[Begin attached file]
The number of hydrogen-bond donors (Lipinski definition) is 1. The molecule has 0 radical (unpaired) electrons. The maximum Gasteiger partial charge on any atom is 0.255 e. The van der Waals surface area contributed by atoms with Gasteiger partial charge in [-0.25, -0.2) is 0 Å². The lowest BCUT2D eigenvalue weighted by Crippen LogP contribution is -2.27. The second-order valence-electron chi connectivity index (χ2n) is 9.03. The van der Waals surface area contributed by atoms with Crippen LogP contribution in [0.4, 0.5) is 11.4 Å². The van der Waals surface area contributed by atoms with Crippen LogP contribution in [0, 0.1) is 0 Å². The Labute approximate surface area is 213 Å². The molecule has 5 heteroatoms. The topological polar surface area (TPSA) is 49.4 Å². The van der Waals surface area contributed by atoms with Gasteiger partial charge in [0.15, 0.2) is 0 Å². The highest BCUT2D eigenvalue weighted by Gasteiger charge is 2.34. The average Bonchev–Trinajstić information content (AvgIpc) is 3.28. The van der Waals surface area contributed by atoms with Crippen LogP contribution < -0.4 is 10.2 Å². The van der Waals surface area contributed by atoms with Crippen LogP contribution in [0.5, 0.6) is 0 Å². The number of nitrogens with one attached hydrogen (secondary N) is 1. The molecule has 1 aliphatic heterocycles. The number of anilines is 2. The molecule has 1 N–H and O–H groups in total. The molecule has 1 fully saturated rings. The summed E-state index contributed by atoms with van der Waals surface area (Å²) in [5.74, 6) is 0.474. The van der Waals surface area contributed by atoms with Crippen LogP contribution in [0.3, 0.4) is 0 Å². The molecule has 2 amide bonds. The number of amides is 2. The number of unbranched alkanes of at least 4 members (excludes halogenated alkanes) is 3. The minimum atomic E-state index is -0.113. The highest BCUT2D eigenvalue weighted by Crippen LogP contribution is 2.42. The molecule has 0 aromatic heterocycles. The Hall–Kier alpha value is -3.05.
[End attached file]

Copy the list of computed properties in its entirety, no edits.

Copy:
The number of hydrogen-bond donors (Lipinski definition) is 1. The molecule has 0 radical (unpaired) electrons. The maximum Gasteiger partial charge on any atom is 0.255 e. The van der Waals surface area contributed by atoms with Gasteiger partial charge in [-0.25, -0.2) is 0 Å². The lowest BCUT2D eigenvalue weighted by Crippen LogP contribution is -2.27. The second-order valence-electron chi connectivity index (χ2n) is 9.03. The van der Waals surface area contributed by atoms with Crippen LogP contribution in [0.4, 0.5) is 11.4 Å². The van der Waals surface area contributed by atoms with Crippen LogP contribution in [0, 0.1) is 0 Å². The Labute approximate surface area is 213 Å². The molecule has 5 heteroatoms. The topological polar surface area (TPSA) is 49.4 Å². The van der Waals surface area contributed by atoms with Gasteiger partial charge in [0.15, 0.2) is 0 Å². The highest BCUT2D eigenvalue weighted by Gasteiger charge is 2.34. The average Bonchev–Trinajstić information content (AvgIpc) is 3.28. The van der Waals surface area contributed by atoms with Crippen LogP contribution < -0.4 is 10.2 Å². The van der Waals surface area contributed by atoms with Crippen LogP contribution in [0.5, 0.6) is 0 Å². The number of nitrogens with one attached hydrogen (secondary N) is 1. The molecule has 1 aliphatic heterocycles. The number of anilines is 2. The molecule has 1 N–H and O–H groups in total. The molecule has 1 fully saturated rings. The summed E-state index contributed by atoms with van der Waals surface area (Å²) in [5.74, 6) is 0.474. The van der Waals surface area contributed by atoms with Crippen LogP contribution in [0.3, 0.4) is 0 Å². The molecule has 2 amide bonds. The number of amides is 2. The number of unbranched alkanes of at least 4 members (excludes halogenated alkanes) is 3. The minimum atomic E-state index is -0.113. The highest BCUT2D eigenvalue weighted by Crippen LogP contribution is 2.42. The molecule has 0 aromatic heterocycles. The Hall–Kier alpha value is -3.05.